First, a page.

Plans for a major new gambling facility in South Florida are in flux after a legal challenge.
Bayard Raceways had planned to open an eight-acre site near St. Augustine but doubt was cast over the project after a challenge was launched by Daytona Beach Kennel Club.
However, Bayard may not be able to move forward with the proposals even though they were filed to the Florida Department of Business and Professional Regulation all the way back in July.
Following a ruling that was recently made by Judge Suzanne Van Wyk, it is unclear what the future holds for the proposed development.
What are Bayard’s plans for the site?
Bayard wants to create a huge new gambling facility along Interstate 95 through the use of a long-existing gambling permit.
But the plan from the gambling company was opposed by Daytona Beach Kennel Club, which claimed the relocation proposal had not been properly analyzed under local administrative law.
The judge’s ruling, though, came out in favour of Bayard Raceways and the plans for a new pari-mutuel facility in the area can now start to move forward once more.
Bayard previously used the permit to run a dog track in northern St. Johns County.
The permit has also been used for another track in Clay County and the company’s intention to change its use got the green light last September from the director of the state department’s Division of Pari-Mutuel Wagering, Louis Trombetta.
Opposing the latest change to the permit’s use, Daytona Beach Kennel Club argued that the location of the new site would be less than 50 miles away from its own facility.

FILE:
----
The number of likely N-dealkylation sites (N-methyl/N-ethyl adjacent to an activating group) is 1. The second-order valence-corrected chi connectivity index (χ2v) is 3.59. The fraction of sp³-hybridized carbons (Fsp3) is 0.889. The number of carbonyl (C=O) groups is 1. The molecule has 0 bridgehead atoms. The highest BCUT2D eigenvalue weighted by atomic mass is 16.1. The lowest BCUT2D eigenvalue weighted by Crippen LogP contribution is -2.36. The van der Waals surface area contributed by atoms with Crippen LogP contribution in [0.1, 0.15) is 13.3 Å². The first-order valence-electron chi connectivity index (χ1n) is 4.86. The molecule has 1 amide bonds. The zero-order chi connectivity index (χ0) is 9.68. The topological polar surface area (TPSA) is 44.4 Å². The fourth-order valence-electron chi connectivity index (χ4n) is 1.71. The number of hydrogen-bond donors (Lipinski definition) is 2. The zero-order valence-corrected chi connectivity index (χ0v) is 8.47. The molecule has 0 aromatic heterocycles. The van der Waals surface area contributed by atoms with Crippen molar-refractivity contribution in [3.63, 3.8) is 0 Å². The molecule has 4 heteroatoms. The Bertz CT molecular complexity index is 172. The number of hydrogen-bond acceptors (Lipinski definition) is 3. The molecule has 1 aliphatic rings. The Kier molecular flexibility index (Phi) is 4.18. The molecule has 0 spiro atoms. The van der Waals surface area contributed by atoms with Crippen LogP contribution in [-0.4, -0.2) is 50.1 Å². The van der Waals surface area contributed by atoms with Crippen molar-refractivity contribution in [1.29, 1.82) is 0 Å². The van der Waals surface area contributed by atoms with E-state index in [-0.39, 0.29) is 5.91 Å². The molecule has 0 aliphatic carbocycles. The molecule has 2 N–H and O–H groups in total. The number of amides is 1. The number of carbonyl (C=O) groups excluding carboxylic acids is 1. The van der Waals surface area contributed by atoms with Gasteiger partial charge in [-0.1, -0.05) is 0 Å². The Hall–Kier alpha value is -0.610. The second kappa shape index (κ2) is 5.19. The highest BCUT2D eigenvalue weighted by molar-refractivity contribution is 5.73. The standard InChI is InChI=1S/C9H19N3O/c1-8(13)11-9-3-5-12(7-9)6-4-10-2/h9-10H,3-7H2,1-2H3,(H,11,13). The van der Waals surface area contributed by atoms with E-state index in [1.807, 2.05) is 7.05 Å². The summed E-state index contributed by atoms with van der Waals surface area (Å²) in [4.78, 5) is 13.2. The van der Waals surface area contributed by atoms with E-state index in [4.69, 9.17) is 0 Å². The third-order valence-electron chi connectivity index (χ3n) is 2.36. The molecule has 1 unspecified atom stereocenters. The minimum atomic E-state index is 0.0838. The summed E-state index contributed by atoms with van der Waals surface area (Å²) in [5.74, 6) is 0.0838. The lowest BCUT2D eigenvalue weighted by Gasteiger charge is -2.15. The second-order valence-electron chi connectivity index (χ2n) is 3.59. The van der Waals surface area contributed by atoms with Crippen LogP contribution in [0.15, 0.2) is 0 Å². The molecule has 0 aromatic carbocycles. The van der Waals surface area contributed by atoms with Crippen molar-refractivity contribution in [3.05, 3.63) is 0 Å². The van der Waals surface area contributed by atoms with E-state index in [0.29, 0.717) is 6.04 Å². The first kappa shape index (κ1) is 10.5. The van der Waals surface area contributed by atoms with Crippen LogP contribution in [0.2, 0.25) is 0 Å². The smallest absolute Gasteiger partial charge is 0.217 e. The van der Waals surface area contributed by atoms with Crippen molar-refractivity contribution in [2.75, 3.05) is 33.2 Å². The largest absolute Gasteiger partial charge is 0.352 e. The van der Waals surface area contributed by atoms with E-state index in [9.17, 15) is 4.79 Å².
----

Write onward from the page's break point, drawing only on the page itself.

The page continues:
Daytona Beach Kennel Club, which hosts poker tournaments that offer a way into the 2021 WSOP Main Event, can be found on S Williamson Blvd.
The site, which trades as Daytona Beach Racing and Card Club, has been open since 2008 and offers betting on greyhound races from across America.
What happens next?
While the ruling from Judge Suzanne Van Wyk came in Bayard’s favour, that is not necessarily going to be the end of the matter and there could be further legal arguments ahead.
This is due to the fact that Daytona Beach Kennel Club has filed a separate challenge to the change in permit that also needs to go in front of a hearing by an administrative law judge.
It seems clear that Daytona Beach Kennel Club remains determined to fight against the development of the new Bayard site, despite failing in its argument that the approval of the plan was an improper “unpromulgated rule”.
Since a change to gambling regulations in 2018, greyhound racing in the state has been banned.
But Daytona Beach Kennel Club remains able to allow players to bet on races taking place elsewhere in the country, with the action beamed into the facility via television screens.
There are various other gambling options for people in the state, such as casinos, though these have been hit hard by the COVID-19 pandemic.
Seminole Casino Hotel Immokalee was among the sites that had to close their doors last year, but the facility reopened during the summer.
Daytona Beach Kennel Club future in doubt
Daytona Beach Kennel Club has had a very difficult last 12 months, just like a lot of businesses in the South Florida area.
The ban on greyhound racing was always going to result in major changes at the facility.
But the site had to shut down its racing ahead of schedule as a result of the pandemic. This meant that hundreds of dogs were in need of rehoming.
“We are kind of scrambling, but all of the greyhound rehoming groups are trying to work together and distribute the dogs as best as we can,” said volunteer Carolee Ellison.
Daytona Beach Kennel Club battled to stay relevant with the focus of the site instead switching to poker, with a range of tournaments hosted at the facility.
But should Bayard press forward with its plans for a nearby gambling facility, it remains to be seen what the future holds for Daytona Beach Kennel Club.